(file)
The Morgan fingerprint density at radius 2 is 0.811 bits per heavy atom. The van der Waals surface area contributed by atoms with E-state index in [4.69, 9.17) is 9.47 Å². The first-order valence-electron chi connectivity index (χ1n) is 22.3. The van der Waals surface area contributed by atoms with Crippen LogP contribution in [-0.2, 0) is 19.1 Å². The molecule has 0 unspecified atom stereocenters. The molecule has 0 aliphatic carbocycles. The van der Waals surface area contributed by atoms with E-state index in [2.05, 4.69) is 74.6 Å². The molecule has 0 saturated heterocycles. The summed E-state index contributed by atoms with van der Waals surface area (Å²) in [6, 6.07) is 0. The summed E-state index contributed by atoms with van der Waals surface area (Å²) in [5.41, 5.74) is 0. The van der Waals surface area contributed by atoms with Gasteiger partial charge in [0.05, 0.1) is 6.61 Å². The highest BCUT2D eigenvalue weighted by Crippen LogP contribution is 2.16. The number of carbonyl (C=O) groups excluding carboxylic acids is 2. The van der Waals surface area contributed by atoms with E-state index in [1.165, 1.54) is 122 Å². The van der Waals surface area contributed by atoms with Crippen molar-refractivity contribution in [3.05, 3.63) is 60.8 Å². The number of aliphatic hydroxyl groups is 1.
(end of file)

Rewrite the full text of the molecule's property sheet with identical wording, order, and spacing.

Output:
The Morgan fingerprint density at radius 2 is 0.811 bits per heavy atom. The van der Waals surface area contributed by atoms with E-state index in [4.69, 9.17) is 9.47 Å². The first-order valence-electron chi connectivity index (χ1n) is 22.3. The van der Waals surface area contributed by atoms with Crippen LogP contribution in [-0.2, 0) is 19.1 Å². The molecule has 0 unspecified atom stereocenters. The molecule has 0 aliphatic carbocycles. The van der Waals surface area contributed by atoms with E-state index in [2.05, 4.69) is 74.6 Å². The molecule has 0 saturated heterocycles. The summed E-state index contributed by atoms with van der Waals surface area (Å²) in [6, 6.07) is 0. The summed E-state index contributed by atoms with van der Waals surface area (Å²) in [5.41, 5.74) is 0. The van der Waals surface area contributed by atoms with Gasteiger partial charge in [0.05, 0.1) is 6.61 Å². The highest BCUT2D eigenvalue weighted by Crippen LogP contribution is 2.16. The number of carbonyl (C=O) groups excluding carboxylic acids is 2. The van der Waals surface area contributed by atoms with E-state index in [1.165, 1.54) is 122 Å². The van der Waals surface area contributed by atoms with Crippen molar-refractivity contribution in [3.05, 3.63) is 60.8 Å². The number of aliphatic hydroxyl groups is 1.